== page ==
Why I Don’t Want to Send Her (Back) To School

This post may contain affiliate links.

** I originally removed this post after extreme backlash from the school. I am returning the post to my blog because it’s my opinion and I have the right to express it and I will not be bullied by veiled threats.

** 9/2011 update on Advocacy and Parental Involvement in Schools

I’m dreading sending my girls back to school.

In JJ’s class, the art activities are something like this: A pre-cut scarecrow with pre-cut material and googly eyes at a “center” with a teacher’s helper to tell the kids exactly where to glue the material and eyes. All the scarecrows look exactly the same.

This is only one of the daily centers where in my opinion, there is one differentiated activity which is the guided reading group that meets with the teacher. (Differentiated meaning adjusted to what the child know and needs to know.) The rest of the centers are 1) cut and paste 2) listening to a book on tape 3) “art” activity where each child is asked to follow the teacher’s directions, not think for themselves and 4) a worksheet. This happens everyday. Since the start of school.

When I volunteer during the morning centers, I love getting to know the little cuties but I’m shocked at the dullness of this reading rotation.

My daughter doesn’t like school except for recess, could she be as bored as me?  She already knows her letters, and already could cut with scissors and use glue long before kindergarten. She’s ready to learn something new. She needs a classroom that differentiates for her needs AND that doesn’t make her do their way of art. (Aren’t we beyond this kind of instruction? – I remember this as an example of what not to do in education classes.)

I’m a teacher. I get how challenging a classroom full of kids at different levels can be . . . but it is possible.

I want JJ to love learning and thinking. I want her to be challenged to imagine and use her imagination in school.

But, except for the socialization, she might as well be home with me all day.

And, frankly I’m considering my options.

Unfortunately, I do this every year and we’ve already moved neighborhoods and schools once. Do we move again in hopes of the holy grail of good education? or is it an impossible dream?

My other daughter (AJ)went from above grade level (4s) in Kindergarten with an amazing, gifted and experienced teacher only to drop below proficient by the end of first grade (2s) because she didn’t have a strong teacher. AJ is still catching up two years later.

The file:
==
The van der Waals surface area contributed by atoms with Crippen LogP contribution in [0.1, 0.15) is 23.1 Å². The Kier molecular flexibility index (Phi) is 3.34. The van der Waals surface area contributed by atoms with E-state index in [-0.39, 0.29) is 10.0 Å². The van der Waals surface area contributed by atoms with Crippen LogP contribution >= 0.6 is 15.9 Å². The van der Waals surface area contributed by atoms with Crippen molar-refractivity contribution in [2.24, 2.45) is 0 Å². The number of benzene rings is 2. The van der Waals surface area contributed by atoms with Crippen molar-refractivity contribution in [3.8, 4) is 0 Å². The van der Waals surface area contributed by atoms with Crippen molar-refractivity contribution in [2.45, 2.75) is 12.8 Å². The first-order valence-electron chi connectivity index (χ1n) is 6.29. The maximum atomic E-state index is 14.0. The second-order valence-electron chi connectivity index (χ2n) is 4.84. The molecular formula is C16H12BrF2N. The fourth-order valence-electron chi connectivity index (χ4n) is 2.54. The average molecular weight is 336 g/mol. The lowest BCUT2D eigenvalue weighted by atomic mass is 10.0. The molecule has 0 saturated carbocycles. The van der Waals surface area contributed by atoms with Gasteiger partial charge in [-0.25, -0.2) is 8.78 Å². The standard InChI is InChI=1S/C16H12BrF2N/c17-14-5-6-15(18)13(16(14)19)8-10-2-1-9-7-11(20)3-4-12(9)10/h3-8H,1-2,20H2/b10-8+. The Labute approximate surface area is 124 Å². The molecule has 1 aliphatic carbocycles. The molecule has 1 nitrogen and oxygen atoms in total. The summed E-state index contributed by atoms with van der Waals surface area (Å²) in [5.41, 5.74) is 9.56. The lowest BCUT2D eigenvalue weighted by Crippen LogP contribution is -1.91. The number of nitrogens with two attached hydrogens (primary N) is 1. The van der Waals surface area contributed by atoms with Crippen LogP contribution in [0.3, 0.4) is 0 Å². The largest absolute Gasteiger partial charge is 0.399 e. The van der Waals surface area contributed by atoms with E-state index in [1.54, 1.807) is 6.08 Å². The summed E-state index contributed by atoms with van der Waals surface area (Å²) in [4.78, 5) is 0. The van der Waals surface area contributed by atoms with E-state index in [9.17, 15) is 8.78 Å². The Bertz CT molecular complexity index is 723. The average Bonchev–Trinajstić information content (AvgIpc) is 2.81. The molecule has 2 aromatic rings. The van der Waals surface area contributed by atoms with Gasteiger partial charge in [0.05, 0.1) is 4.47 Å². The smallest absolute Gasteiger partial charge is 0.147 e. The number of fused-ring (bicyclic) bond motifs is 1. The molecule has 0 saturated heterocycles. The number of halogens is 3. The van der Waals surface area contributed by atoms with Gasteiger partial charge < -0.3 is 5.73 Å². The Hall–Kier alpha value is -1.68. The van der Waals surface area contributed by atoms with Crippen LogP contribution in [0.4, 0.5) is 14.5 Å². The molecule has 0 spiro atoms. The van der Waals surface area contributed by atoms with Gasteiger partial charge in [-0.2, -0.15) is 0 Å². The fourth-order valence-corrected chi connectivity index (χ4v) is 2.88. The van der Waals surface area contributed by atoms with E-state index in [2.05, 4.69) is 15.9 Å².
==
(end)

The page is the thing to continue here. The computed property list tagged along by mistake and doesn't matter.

This month, let’s talk about education. Let’s talk about educational change (perhaps you’ve read Ralph Fletcher’s Walking Trees?) and what we want for our children’s education. What makes a good teacher anyway? What about a good curriculum and standards? What makes a good learning environment for a classroom – let’s get specific!

If you think you’d like me to consider a guest post from you, email me at Melissa@imaginationsoup.net and I’ll send you my criteria for a guest post. Otherwise, please comment as much as you can to share your opinions!

My next post, we’ll look at teachers – good ones. How do you know if the teacher is good? Be ready to weigh in!

What do you think about my situation? What would you do if you were me? Has this happened to you?


Is My Child’s Teacher a Good Teacher?

What Is a Constructivist Classroom?

Similar Posts

Leave a Reply

Your email address will not be published. Required fields are marked *


  1. I am a retired special education and kindergarten teacher. I believe children should attend public school if at all possible. If it is not satisfactory, then help make it so. Yes, the classrooms are too crowded and the teachers are underpaid. Help make changes through your school, district policies, and state legislation. Volunteer whenever you can. Some things can be taken home to help a teacher, go on field trips, help in the classroom, help a child in the hall who needs special attention. My daughter was a special ed. student. She did fine in elementary school where I taught. But middle school did not work for her as much as I thought it should. So we finally homeschooled her and it was a wonderful opportunity for Sarah and her dad to bond. I made the lesson plans and he worked at home so could help her with the lessons. Do whatever is best for your child – but demand good teachers. It is very difficult for a teacher to be fired – very difficult due to union lawyers, the amount of documentation required and the many times a teacher may fail before something truly horrible happens so that she or he can be fired. I know wonderful dedicated amazing teachers who are burned out because of state standardized tests and No Child Left Behind pressures. Vote, take action and volunteer – or homeschool.

  2. Wow. My son is in a ” good” kindergarten and this describes his day perfectly… Makes me think twice!

  3. I am glad you re-posted this. You describe many of the reasons that we decided to pull our daughters out of public school and begin our homeschool journey several years ago! Best of luck as you try to sort out what the answer is to your situation.